There’s more than one way to solve technical problems in music performance, writing, and other disciplines—a better way than the traditional route that divides the mind between the experience of performance and evaluating that performance. That way is flow.


Total attention, the state in which you’re 100 percent absorbed, creates its own special momentum that induces your best work. This is the state of mind we must nurture in our gifted children, and if it means the apparent sacrifice of quality because we’re not requiring the traditional division of attention, we need to understand the value of that perceived sacrifice.


In reality, nothing is lost, because perfect flow elevates our ability so that former problems are flooded out; twigs in the torrent of creative energy.

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Creativity and Your Gifted Child, Part Three

High-level skill in music, writing, and other disciplines requires hard work and close monitoring of your progress. The object is to hold yourself to a high standard, and compare your own performance with that standard. With the resulting information, you can then work to elevate your ability.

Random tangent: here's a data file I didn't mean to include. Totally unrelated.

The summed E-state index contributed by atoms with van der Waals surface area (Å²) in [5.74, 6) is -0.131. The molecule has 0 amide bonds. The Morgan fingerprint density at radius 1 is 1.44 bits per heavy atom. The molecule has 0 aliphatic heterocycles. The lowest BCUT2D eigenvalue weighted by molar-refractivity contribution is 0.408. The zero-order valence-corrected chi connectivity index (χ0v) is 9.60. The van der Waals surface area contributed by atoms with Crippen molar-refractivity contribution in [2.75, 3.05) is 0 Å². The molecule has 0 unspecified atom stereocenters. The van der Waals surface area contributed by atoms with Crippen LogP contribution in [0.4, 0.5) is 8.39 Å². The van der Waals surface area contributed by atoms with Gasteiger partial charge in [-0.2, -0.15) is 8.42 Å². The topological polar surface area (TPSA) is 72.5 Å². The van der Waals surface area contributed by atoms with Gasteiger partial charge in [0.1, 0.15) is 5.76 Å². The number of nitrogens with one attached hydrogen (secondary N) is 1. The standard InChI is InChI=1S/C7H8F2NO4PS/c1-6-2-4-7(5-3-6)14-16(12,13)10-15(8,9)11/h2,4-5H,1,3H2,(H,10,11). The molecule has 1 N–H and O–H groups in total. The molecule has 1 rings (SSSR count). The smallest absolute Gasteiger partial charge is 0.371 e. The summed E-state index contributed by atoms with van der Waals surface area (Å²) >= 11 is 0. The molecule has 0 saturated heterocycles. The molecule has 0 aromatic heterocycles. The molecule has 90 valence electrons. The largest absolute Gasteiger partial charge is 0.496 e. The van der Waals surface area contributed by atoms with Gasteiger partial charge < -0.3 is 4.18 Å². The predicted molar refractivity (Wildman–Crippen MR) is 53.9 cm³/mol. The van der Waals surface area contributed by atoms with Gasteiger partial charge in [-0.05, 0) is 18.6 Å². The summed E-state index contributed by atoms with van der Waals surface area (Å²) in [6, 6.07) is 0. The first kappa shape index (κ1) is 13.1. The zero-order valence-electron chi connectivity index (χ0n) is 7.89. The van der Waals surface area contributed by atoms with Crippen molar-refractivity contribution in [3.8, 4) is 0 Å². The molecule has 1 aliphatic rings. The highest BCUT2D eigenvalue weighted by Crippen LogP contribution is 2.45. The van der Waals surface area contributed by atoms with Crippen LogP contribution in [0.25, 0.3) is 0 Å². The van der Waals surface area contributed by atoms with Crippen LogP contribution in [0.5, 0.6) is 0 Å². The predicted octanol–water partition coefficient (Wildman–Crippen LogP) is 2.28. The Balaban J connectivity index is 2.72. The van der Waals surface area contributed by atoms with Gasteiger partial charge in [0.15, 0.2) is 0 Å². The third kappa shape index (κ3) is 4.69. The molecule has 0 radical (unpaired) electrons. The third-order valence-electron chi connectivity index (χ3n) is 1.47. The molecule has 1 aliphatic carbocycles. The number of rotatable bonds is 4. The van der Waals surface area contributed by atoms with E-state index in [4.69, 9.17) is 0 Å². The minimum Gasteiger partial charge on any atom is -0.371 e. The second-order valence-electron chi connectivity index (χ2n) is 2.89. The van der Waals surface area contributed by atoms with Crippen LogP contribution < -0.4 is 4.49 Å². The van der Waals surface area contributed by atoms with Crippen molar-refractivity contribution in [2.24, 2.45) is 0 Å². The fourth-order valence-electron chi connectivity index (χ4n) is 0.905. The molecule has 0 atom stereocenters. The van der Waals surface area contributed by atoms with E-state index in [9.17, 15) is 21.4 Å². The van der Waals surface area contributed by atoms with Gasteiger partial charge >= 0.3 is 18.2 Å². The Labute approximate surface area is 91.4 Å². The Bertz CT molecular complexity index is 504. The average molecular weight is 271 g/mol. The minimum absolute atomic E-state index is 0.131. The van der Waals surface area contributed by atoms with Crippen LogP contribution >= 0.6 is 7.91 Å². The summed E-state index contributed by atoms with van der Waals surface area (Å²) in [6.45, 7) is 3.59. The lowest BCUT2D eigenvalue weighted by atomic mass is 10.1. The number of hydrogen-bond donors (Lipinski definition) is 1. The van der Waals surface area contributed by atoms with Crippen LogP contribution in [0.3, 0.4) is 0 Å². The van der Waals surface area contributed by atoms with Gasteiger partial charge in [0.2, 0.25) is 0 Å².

This process seems inescapable, yet it divides our attention between the experience of creation and the ongoing evaluation of our work. Then we lose the wholeness of attention that gifted children achieve so easily but that we have somehow lost.

We don’t want them to lose it, yet a high standard is necessary if they are to develop their talent. So we have to find a way to help them preserve their total focus while also building their skill.

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Creativity and Your Gifted Child, Part Two

Gifted children are typically whole in their attention when their interest is engaged. They don’t often suffer from the adult tendency to stand aside from an activity, observing their work while they are also performing it. Thus, at their deepest moments of focus, they are not divided.